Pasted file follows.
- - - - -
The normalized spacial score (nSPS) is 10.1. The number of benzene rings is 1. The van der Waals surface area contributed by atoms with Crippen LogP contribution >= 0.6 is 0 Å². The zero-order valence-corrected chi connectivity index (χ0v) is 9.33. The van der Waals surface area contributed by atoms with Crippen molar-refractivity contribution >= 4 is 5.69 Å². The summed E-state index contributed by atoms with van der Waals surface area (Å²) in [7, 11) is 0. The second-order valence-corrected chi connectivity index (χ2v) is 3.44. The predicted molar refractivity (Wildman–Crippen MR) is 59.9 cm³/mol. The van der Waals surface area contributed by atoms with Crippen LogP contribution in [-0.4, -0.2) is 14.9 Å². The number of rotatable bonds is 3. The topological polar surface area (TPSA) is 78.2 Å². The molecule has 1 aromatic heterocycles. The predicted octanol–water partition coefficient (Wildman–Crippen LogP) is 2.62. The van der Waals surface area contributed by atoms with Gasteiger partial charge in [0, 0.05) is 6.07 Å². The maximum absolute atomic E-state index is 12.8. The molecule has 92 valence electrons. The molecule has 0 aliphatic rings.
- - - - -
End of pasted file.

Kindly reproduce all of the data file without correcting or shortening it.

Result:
The normalized spacial score (nSPS) is 10.1. The number of benzene rings is 1. The van der Waals surface area contributed by atoms with Crippen LogP contribution >= 0.6 is 0 Å². The zero-order valence-corrected chi connectivity index (χ0v) is 9.33. The van der Waals surface area contributed by atoms with Crippen molar-refractivity contribution >= 4 is 5.69 Å². The summed E-state index contributed by atoms with van der Waals surface area (Å²) in [7, 11) is 0. The second-order valence-corrected chi connectivity index (χ2v) is 3.44. The predicted molar refractivity (Wildman–Crippen MR) is 59.9 cm³/mol. The van der Waals surface area contributed by atoms with Crippen LogP contribution in [-0.4, -0.2) is 14.9 Å². The number of rotatable bonds is 3. The topological polar surface area (TPSA) is 78.2 Å². The molecule has 1 aromatic heterocycles. The predicted octanol–water partition coefficient (Wildman–Crippen LogP) is 2.62. The van der Waals surface area contributed by atoms with Gasteiger partial charge in [0, 0.05) is 6.07 Å². The maximum absolute atomic E-state index is 12.8. The molecule has 92 valence electrons. The molecule has 0 aliphatic rings.